I don’t know about you, but I’m a sucker for convenience.
I’m on board for just about any technology that skips a line, bypasses human interaction, and/or reduces the number of steps in my purchase process. Sometimes I liken myself to one of the future humans from Pixar’s Wall-E.
In fact, I’m almost always willing to pay more in order to do less. My consumer impatience can be wasteful, I know. But essentially, I’d rather spend more time on enjoyable experiences and expedite the transactional ones. After all, this technology was built to make my life easier, right?
Which brings me to the 2019 Consumer Electronics Show (CES). CES is a glimpse into the future where all my gluttonous tech dreams of being a lazy consumer come true. With over 4,400 different exhibitors and 270 million square feet of exhibition space, there were a few massively important consumer tech trends that emerged from all the innovative raucous this year.
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By now it’s expected that a bulk of CES exhibitors will advertise all sorts of gadgets that are connected to the internet. But this year, as CNET writes the expectation is that if electricity runs through it, it [should] work with voice assistants.
The Internet of Things (IoT), or internet enabled/connected devices, has become as inconspicuous and commonplace as the furniture in your home. Smart devices have quietly slipped into the background of lives.
According to Verge, there are more than 150 products with Alexa built in, more than 28,000 smart home devices that work with Alexa made by more than 4,500 different manufacturers, and over 70,000 Alexa skills. This includes everything from thermostats to PCs, cars, and light switches.
The next biggest market share belongs to Google. They are expected to hit one billion Google Assistant devices by the end of the month.
And here are a few of the smart devices that could take my laziness to a whole new level.
I love my crock-pot, but a multi-cooker with built-in Alexa compatibility? Totally unnecessary – but 100% cool. I could lower the temperature from another room, getting my mojo pork to cook just right without leaving the sofa.
Ahoy! The penultimate lazy-hobby is now part of the IoT movement as well. With Cyberfishing’s Smart Rod Sensor, forgetful anglers can live in “A world where every cast is counted and saved; where all your catches are recorded with a single touch; and where you can build an online map of your fishing hotspots.”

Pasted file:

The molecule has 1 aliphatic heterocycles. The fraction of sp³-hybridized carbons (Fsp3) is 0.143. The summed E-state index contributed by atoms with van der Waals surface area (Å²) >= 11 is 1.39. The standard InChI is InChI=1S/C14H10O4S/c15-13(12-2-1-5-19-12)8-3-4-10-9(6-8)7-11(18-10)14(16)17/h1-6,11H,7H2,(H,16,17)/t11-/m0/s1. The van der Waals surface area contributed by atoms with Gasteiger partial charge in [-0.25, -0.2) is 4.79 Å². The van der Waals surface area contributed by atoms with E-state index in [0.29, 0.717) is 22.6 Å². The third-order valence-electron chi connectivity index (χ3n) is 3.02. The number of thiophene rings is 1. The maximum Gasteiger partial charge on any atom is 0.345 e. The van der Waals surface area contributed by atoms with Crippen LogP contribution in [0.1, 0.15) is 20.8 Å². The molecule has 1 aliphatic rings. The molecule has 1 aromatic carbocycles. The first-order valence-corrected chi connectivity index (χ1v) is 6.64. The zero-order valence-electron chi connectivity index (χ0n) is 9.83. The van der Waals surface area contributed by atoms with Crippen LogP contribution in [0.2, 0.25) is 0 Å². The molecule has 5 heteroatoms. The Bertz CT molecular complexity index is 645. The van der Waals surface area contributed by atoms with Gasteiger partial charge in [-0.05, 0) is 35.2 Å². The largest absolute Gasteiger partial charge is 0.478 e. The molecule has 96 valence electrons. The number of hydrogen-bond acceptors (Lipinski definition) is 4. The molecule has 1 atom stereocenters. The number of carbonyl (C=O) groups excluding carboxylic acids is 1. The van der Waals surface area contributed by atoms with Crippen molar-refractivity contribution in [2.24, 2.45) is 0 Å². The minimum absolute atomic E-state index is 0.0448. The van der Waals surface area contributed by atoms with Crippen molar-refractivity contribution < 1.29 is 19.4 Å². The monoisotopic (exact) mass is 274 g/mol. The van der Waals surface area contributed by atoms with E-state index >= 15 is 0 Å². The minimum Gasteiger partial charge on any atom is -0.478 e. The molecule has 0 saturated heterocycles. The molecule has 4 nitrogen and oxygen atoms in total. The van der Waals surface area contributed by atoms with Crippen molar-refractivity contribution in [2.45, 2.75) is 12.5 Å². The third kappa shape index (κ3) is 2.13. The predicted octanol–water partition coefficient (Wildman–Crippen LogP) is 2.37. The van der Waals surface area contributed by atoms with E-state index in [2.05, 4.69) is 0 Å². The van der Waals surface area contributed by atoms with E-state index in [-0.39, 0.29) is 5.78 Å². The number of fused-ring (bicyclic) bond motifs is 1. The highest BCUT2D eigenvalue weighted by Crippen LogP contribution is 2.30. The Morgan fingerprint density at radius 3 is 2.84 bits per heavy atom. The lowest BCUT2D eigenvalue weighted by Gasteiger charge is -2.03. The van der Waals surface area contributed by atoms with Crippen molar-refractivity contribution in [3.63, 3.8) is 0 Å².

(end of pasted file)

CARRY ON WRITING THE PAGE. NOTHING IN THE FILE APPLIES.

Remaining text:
Even fishing enthusiasts now have the capability to use data to optimize and corroborate their tales of fishing lore.
Didn’t think we could get lazier than smart fishing? Dream on! With the URGOnight Sleep Headband, I can train myself to be even better at sleeping than I already am! No need for a sleep clinic when I can get my electroencephalogram (EEG) measurements done at home.
I’ve used sleep tracking tech on my phone before, but these devices take it to an entirely new level. The URGOnight has an uphill battle in a competitive space, but if it can help me get to sleep faster and reduce nighttime awakenings – it might take the crown for smartest lazy-tech.
All ridiculousness aside, the IoT movement tells me that consumers now expect everything to be connected to the internet. And if you’re not – your tech isn’t smart, it’s dumb.
Pete Thompson, vice president of Alexa Voice Service, wants to make Alexa a default feature in pretty much all new devices and appliances.
“I think about the kid that walks up now to any screen and touches it because they just assume it’s a touchscreen,” he said. “They’re gonna walk up to devices and just start talking to them. And if it doesn’t respond, they’re gonna be like, ‘What the heck? Is it broken?'”
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Another trend that business leaders can’t ignore is how consumers now expect technology to help them breeze through all of the tasks they dislike. Crafting seamless consumer experiences is one thing. But developing your tech to completely solve for anything even remotely cumbersome or annoying is an entirely nuanced consumer trajectory.
Take a look at my favorite tech that can take people from sloth to sophisticated.
For true CES fans, the Foldimate is old news. But this year’s prototype (reportedly retailing in late 2019 for $1,000) can fold up to 25 pieces of clothing in under 5 minutes. Do I need to say anything else? Goodbye Sunday laundry. Hello NFL RedZone.
Why brush when you can Y-Brush. Sorry, I had to. This French tech reportedly cleans your mouth in under 10-seconds. Maybe my laziness will pay off when I use the Y-Brush, and my dentist will stop commenting on my lack of flossing the next time I go in for a cleaning.
I’m not a parent. But the Monit Smart Diaper is about as lazy at it gets when it comes to blending tech with human needs. Using the multi-sensor and AI(Artificial Intelligence) algorithm, the Monit App gives you an alarm when you need to change a diaper without any mistakes. I mean, if I was a parent this is cool because I can avoid having my kid sit in their own mess.
For the record, I would like to point out that I’m not really THAT lazy.
But I do love when tech simplifies my life.
Obviously, lots of devices from CES eventually do stick with consumers and propel our culture forward (for better or worse). For proof just look at this short list of CES tech debuts over the last 52 years.
Business leaders should strive to do more of what these inventors do: find ways to serve our naturally hedonistic sensibilities while simultaneously providing the utility that automates our experience, in an extremely personalized way. Also, as you can tell, making tech that’s entertaining and unique doesn’t hurt either.
Travis Tyler is a marketing specialist and contributing columnist at PowerChord. He’s also a novice improviser, hockey-player, and Spanish-speaker.